Five Foods You Should Avoid Serving At Events

Last Updated on October 7, 2021

This may seem like a lighthearted piece, but important non-the-less. When you’re planning what food you want to serve at your event, consider more than just what’s in season, or what your attendees might enjoy. You also need to take into account whether or not the food you have in mind is the most practical choice. Certain meals are better left to restaurants than conferences, while certain events may not work with a particular menu option.

The problem should be fairly clear: if you serve the wrong type of food for your event, it’s going to be messy! Clothes will be ruined. Volunteers will be overworked. Ultimately, people will be distracted – they’ll be paying more attention to their culinary concerns than your event.

With that in mind, if you’re considering any of the following food choices for your attendees, you should probably go back to the drawing board:

Ribs Or Wings

Topping our list is what might well be the messiest food known to man. There’s honestly no clean, dignified way to eat ribs or chicken wings (trust me, I’ve tried). If you’re going out for ribs, you’re expecting there to be plenty of moist towelettes with which to mop yourself down after the fact.

Although wings are a little cleaner, they aren’t much better. There’s simply too much sauce being slopped around.

At an event where your attendees are going to be meeting and greeting one another – and probably wearing some pretty swanky outfits – ribs and wings are a completely impractical choice. If you really want to serve some meat, consider steak or chicken.

Crumbly Pastries

Quick question – what is the difference between Danishes and cookies vs. pastry and coffee cake? Danishes and cookies are staples of events; compact, simple, sweet while coffee cake and pastry are impossible to eat without spilling crumbs, getting sticky, or unless you down them in one bite; that's not pretty.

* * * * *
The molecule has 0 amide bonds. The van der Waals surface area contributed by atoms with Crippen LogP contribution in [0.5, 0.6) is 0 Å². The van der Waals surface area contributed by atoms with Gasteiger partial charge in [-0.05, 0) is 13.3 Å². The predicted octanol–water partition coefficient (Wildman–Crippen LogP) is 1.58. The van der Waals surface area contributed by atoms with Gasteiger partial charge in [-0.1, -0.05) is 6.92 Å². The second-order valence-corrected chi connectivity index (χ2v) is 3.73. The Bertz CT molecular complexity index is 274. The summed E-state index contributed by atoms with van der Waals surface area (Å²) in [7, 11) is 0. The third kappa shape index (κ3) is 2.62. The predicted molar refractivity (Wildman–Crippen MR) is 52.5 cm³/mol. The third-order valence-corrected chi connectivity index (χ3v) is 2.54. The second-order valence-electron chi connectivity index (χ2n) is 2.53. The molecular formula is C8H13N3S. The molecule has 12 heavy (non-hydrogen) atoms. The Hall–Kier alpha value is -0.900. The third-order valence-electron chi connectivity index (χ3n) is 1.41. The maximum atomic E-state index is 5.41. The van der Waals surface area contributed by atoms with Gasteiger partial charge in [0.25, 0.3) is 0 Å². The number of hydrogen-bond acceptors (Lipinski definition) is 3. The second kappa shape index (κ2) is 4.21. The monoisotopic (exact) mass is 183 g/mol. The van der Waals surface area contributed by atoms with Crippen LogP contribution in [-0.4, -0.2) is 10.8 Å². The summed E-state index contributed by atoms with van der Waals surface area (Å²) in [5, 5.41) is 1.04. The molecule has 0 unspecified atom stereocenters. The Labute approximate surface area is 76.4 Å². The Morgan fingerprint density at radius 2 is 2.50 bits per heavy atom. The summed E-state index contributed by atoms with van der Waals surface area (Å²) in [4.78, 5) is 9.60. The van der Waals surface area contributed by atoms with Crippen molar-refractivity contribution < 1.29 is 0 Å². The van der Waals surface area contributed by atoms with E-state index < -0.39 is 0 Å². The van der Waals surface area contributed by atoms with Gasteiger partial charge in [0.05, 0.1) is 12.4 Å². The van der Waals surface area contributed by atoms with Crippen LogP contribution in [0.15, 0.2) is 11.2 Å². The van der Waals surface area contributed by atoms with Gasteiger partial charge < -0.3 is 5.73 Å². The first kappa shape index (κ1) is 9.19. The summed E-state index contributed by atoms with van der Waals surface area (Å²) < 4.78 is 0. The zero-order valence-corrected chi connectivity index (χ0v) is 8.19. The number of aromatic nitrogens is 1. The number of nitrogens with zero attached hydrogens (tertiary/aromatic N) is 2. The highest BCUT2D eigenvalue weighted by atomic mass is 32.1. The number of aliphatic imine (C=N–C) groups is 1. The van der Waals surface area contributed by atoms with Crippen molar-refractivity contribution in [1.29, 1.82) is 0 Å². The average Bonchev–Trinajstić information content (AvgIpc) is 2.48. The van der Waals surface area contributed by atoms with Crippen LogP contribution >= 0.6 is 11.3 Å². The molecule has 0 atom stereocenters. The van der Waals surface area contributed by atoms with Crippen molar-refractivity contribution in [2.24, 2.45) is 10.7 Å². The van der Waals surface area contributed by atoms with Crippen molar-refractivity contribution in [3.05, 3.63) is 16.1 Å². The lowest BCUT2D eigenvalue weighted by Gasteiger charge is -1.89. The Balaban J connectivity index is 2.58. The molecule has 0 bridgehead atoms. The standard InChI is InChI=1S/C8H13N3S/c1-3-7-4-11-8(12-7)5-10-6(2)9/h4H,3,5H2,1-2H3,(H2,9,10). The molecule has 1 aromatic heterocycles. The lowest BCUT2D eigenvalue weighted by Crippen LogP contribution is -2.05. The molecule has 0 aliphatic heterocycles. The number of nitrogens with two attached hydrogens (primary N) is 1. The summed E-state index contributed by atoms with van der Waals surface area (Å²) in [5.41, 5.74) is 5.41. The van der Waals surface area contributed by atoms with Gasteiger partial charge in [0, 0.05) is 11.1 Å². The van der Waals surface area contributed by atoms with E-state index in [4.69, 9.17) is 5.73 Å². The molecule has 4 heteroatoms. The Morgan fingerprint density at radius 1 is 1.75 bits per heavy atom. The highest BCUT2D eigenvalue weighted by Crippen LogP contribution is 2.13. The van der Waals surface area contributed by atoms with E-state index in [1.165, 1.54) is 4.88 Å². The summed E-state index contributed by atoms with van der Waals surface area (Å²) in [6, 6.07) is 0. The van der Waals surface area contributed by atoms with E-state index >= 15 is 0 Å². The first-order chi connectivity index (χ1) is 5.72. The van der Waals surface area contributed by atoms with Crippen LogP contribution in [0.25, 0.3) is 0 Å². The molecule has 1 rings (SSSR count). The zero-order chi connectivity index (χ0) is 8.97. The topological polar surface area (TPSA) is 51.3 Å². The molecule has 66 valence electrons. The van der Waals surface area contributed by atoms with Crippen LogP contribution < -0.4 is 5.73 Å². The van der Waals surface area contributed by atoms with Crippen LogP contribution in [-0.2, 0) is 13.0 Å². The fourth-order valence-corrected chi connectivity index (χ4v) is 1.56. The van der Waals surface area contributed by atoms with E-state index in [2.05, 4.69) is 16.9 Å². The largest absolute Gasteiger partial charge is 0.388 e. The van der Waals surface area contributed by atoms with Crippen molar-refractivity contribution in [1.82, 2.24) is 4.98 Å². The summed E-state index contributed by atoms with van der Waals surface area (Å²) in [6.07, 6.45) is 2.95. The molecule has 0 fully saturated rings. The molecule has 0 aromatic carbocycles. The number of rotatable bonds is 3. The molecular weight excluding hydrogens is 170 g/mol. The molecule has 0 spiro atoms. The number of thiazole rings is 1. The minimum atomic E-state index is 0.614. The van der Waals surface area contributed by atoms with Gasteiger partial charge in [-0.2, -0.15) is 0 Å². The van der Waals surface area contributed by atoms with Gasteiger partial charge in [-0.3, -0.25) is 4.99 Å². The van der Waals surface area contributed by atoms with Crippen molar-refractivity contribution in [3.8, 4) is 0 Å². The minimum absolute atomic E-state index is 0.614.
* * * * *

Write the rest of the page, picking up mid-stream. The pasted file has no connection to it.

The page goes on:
I’m certain you see where I’m going with this – serve the simple stuff.

“Bad Breath” Foods

Thinking of serving some garlic pasta? How about some liver and onions? You should probably think again. While this sort of menu option is generally significantly cleaner than the previous two, it also had the troublesome tendency to make a diner’s breath smell like a dead cat. Unless you’re planning to offer complementary mints – and a lot of them – you might want to steer away from any food that has a reputation for making one’s breath smell bad, especially if you’re expecting your guests to do a lot of networking.

Anything That Isn’t “Finger Food” Without Tables And Chairs

If you aren’t planning on providing a banquet-style meal arrangement complete with tables, chairs, and cutlery, stay as far away from anything that requires a plate (or more than one hand) to eat. Serving such food without a proper place to eat it is a recipe for disaster. If you do, then I can more or less guarantee that at least one guest will spill, probably more.

Dangerous Or Overly Exotic Meals

Last, but certainly not least, if you’re toying with the idea of serving something that’s known for being incredibly exotic and/or dangerous – such as Fugu or Ackee – do yourself a favor: don’t. The liability issues associated with such cuisine represent a can of worms you definitely don’t want to open. Plus, it assumes your audience is adventurous. If you’re looking for regional or cultural cuisine, there are plenty of safer alternatives.